LITTLE ROCK, Ark. (KNWA/KFTA) – In the midst of the COVID-19 pandemic, the Department of Human Services (DHS) Division of Children and Family Services (DCFS) says it continues to work to improve the child welfare system in Arkansas by strengthening families, improving foster care for those who need it, and better supporting its workforce.
DCFS outlined its work over the last year in a report released Friday, October 2.
This is part of an annual report that highlights the areas needing improvement, strengths, and work already done in the child welfare system since DHS launched large-scale reform in 2016.
Keesa Smith, DHS Deputy Director for Youth and Families, said she is encouraged by the report and the work it details. “This report is both timely and relevant,” she noted. “It gives the public a better understanding of how DCFS overcame pandemic-related obstacles and kept a strong focus on families, children, and agency staff.”
“I’m proud of the efforts of my staff and our partners because we’ve been able to move forward with programs and services that will strengthen the families we serve,” said DCFS Director Mischa Martin. “We’ve also found creative ways to forge ahead with new and exciting work while also maintaining our focus on safety and permanency for the children we serve. We all look forward to continuing to work together toward a better system with better outcomes for children in Arkansas.”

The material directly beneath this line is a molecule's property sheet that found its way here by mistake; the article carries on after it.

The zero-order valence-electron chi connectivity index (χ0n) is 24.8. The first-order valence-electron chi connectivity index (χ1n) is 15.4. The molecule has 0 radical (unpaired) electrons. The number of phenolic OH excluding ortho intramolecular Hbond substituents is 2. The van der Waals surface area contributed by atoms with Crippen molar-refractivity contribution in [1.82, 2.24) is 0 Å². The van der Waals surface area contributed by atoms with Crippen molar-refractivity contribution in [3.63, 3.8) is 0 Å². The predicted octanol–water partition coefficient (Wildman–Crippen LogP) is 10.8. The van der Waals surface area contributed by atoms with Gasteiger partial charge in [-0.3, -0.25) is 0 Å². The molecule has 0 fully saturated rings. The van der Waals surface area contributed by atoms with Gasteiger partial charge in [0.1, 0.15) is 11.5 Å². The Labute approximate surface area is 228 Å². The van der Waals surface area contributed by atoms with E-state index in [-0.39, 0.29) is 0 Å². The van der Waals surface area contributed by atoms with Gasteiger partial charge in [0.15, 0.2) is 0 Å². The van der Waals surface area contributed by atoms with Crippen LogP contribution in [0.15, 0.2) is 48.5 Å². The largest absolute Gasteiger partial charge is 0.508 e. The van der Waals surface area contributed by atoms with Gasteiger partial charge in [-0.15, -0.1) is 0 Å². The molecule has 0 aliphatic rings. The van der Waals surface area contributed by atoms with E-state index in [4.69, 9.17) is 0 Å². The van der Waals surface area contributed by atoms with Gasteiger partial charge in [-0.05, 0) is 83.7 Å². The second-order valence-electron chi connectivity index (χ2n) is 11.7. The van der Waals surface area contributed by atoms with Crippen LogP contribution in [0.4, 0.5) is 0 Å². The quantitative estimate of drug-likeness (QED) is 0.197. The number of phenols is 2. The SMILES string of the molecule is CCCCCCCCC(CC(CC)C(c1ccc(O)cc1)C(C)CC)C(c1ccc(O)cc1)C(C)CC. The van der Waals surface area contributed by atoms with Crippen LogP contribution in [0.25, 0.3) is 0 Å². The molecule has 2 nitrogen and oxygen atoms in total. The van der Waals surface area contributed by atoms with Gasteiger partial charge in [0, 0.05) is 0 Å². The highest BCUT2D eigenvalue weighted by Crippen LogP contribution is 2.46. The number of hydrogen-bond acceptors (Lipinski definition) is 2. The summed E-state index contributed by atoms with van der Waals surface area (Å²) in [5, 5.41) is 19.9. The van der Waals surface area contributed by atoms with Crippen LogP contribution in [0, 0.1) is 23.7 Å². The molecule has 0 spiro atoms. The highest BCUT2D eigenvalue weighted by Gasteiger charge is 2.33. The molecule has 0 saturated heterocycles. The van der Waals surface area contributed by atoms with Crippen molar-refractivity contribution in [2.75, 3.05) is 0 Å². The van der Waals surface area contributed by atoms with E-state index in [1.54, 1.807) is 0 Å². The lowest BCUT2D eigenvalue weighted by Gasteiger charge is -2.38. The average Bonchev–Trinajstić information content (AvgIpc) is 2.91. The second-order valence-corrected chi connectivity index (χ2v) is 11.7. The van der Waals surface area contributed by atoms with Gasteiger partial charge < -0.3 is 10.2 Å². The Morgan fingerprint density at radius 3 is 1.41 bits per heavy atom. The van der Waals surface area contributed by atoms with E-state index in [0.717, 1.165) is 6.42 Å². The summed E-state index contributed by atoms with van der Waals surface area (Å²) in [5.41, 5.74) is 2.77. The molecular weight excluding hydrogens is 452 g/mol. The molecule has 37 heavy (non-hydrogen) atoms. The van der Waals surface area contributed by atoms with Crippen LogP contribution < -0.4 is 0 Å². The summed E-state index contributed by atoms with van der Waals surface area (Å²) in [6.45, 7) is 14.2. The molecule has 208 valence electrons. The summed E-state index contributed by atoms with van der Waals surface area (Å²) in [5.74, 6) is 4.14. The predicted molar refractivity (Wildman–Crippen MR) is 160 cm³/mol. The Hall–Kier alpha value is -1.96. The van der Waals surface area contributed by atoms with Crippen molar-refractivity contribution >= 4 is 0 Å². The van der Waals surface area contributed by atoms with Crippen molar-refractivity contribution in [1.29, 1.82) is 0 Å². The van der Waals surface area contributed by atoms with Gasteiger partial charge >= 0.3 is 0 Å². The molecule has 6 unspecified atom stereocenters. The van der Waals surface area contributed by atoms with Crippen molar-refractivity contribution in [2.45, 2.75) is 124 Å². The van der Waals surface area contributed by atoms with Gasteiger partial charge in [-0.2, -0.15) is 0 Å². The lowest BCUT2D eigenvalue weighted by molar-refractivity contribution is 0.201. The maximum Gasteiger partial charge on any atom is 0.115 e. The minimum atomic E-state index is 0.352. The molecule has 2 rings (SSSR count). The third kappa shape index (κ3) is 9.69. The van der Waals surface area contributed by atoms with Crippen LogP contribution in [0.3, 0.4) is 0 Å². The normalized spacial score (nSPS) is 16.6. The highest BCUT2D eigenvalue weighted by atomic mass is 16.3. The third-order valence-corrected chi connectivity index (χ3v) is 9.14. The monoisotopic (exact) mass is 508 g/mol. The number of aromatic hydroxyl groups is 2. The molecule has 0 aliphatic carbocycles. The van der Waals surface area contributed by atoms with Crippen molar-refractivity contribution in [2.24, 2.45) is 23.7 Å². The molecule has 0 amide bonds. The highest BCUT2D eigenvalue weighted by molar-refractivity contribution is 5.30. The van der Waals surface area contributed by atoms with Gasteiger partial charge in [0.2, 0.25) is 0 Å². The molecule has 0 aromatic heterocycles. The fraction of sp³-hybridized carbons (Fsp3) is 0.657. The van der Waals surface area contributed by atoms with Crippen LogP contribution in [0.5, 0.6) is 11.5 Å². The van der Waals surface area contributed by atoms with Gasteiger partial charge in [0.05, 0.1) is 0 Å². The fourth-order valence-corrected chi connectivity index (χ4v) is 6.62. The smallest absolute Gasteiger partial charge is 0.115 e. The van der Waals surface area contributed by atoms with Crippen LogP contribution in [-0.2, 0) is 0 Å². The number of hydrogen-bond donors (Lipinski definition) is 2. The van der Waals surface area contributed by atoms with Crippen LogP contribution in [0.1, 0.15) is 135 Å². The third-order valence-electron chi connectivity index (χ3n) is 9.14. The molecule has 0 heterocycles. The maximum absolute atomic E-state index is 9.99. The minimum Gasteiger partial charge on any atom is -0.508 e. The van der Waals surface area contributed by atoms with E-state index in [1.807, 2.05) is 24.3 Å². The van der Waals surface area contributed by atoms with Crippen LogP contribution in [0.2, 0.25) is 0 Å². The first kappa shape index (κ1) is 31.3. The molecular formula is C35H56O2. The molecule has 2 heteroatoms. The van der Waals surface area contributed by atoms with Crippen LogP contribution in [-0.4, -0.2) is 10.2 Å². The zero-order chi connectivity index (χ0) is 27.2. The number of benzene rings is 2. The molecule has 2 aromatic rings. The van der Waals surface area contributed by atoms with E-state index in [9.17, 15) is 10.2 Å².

According to the Arkansas Department of Human Services, improvements over the last four years include:
An increase in the children who are placed with relatives from 23.4 percent in 2016 to 34.7 percent.
An increase in children placed in family-like settings from 77.6 percent in 2016 to 87.5 percent.
An increase in the ratio of foster home beds to children in care from 0.69 in 2016 to 0.75.
A decrease in the average caseload for a frontline worker from 28 cases in 2016 to 20 cases.
A decrease in the number of children in foster care in Arkansas from 5,196 in late 2016 to 4,458 in August 2020, a 14 percent decline.